It was the first of what would become a long line of great cars. After GM founder William C. Durant was ousted from that company, he partnered with Buick race car driver Louis Chevrolet to found the Chevrolet Motor Car Company. Before the decade ended, Chevrolet had become strong enough to allow Durant to buy back control of General Motors and make Chevrolet its mainstay brand. Louis Chevrolet had left the company in 1915, but his name remained. The 1911 Chevrolet featured a 299-cubic inch "T Head" six cylinder engine with dual camshafts and rated at 40 horsepower.
1994-'96 Impala SS:
Fans of big-car performance rejoiced when Chevy unleashed the LT1-powered Impala SS. With a 260-horse V-8, Police Package suspension, reworked Caprice body and gorgeous five-spoke wheels, it inspired mania from day one. A center console-mounter shifter and analog tach were added in '96. Sixty mph came up in 7.1-seconds, with quarter-mile times in the 15.1-15.4 range at about 91 mph. It's a cult classic today.
This was the modern era's first muscle truck. The throttle-body injected 454 made a stump-pulling 385 lb-ft of torque and 230 horsepower. Thanks to its prodigious torque and 3.73:1 rear gears, punching the loud pedal was enough to throw your head into the pickup bed. It could also empty the fuel tank in short order (no overdrive was available). High 15-second quarter-mile times were the norm and it inspired Ford's Special Vehicle Team to create the F-150 Lightning in '93.
The most technologically advanced Chevy ever is perhaps its most important. Only on the market for a few months, it is stealing customers from Toyota and Nissan. It's also showing GM has the know-how to not only lead the auto industry into an uncertain 21st century, but to meet the government's daunting, near-term fuel economy standards.
First Gen Corvair/Monza/Spyder:
The Corvair hit Chevy showrooms in the fall of 1959, a time when seemingly all cars were growing bigger and had fins that would make a shark jealous. The only American made, rear engined car ever produced, its all aluminum, air cooled flat-six engine was another first for an American car. With the debut of the Monza edition in early 1960, the Corvair was also a legit performance car, nicknamed "a poor man's Porsche" by many. Chevrolet sold over 200,000 Corvairs for every model year of the first generation, and held its own against Chevrolet's other small car offering that debuted in 1962, the Nova/Chevy II.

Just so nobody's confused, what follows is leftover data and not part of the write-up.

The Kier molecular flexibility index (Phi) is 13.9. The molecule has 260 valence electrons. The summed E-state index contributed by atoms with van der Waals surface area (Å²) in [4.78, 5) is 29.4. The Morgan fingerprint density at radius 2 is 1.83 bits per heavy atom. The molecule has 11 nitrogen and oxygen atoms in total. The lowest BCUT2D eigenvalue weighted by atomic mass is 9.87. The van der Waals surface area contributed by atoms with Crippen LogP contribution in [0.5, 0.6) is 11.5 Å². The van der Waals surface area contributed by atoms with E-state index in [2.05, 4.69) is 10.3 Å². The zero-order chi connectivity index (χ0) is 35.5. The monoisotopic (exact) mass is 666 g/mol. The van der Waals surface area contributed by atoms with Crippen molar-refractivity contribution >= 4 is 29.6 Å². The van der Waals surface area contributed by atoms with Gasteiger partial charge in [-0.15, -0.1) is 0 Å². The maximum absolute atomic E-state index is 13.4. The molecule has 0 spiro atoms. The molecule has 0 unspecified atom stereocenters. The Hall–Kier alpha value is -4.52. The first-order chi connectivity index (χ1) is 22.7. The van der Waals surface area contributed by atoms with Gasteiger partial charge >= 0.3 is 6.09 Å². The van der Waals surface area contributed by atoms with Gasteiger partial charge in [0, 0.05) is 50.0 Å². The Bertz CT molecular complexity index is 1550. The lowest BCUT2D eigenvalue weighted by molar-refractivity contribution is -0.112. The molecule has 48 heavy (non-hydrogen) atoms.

Race on Sunday/Sell in Monday was still in effect during the '70s, and the NASCAR inspired Laguna was a direct result. Designed to be more aerodynamic and give Chevrolet an edge at Daytona, these cars were the symbol of a time when NASCAR teams were building on the previous work done by Smokey Yunick and really beginning to understand the importance of aerodynamics, along with the ever increasing speeds of the Cup cars.
1986-'87 Monte Carlo SS Aerocoupe:
Along with its cousin, the Pontiac Grand Prix 2+2, the Aerocoupe was the last production car built to homologate a special body for use in NASCAR's Winston Cup series. Back before NASCAR essentially became a spec series, the introduction of Ford's slippery new '83 Thunderbird gave the Blue Oval teams a decided advantage on the track. It also sent the Chevy race teams scrambling. The result was 200 production cars in '86 and 6,052 in '87; more importantly, it kept the Chevys competitive in NASCAR against the aero Thunderbirds, winning the Winston Cup championship in '86 and '87.
Buoyed by the success of the Chrysler PT Cruiser and VW's New Beetle, Chevrolet brought its own retro-inspired hot rod, the SSR. With its trick retractable hardtop, 5.7-liter LS engine and styling that was a nod to Chevy trucks from 1947-'53, the SSR answered critics who claimed the folks at modern GM lacked guts. In 2005, it received a 6.0-liter, 390-horse V-8 and available six-speed manual trans. As different as it was, it was doomed by its high price tag and near useless carrying capacity. Only about 25,000 were made.
1975-'76 Cosworth Vega:
This was supposedly John DeLorean's attempt to create a modern version of the GTO. The ingredients were there--dual overhead cam EFI engine, a robust suspension and a decent power-to-weight ratio. It was the first Chevy with electronic fuel injection, a five-speed transmission, and aluminum wheels as standard equipment. Unfortunately, by the time it came out the Vega's reputation was that of an unreliable rust-bucket and the Cosworth cost almost as much as a Corvette. That doomed it in the marketplace. Still, it had more modern technology in it than a Vette of the same vintage and proved there were still people at Chevy in the mid-'70s who cared about performance.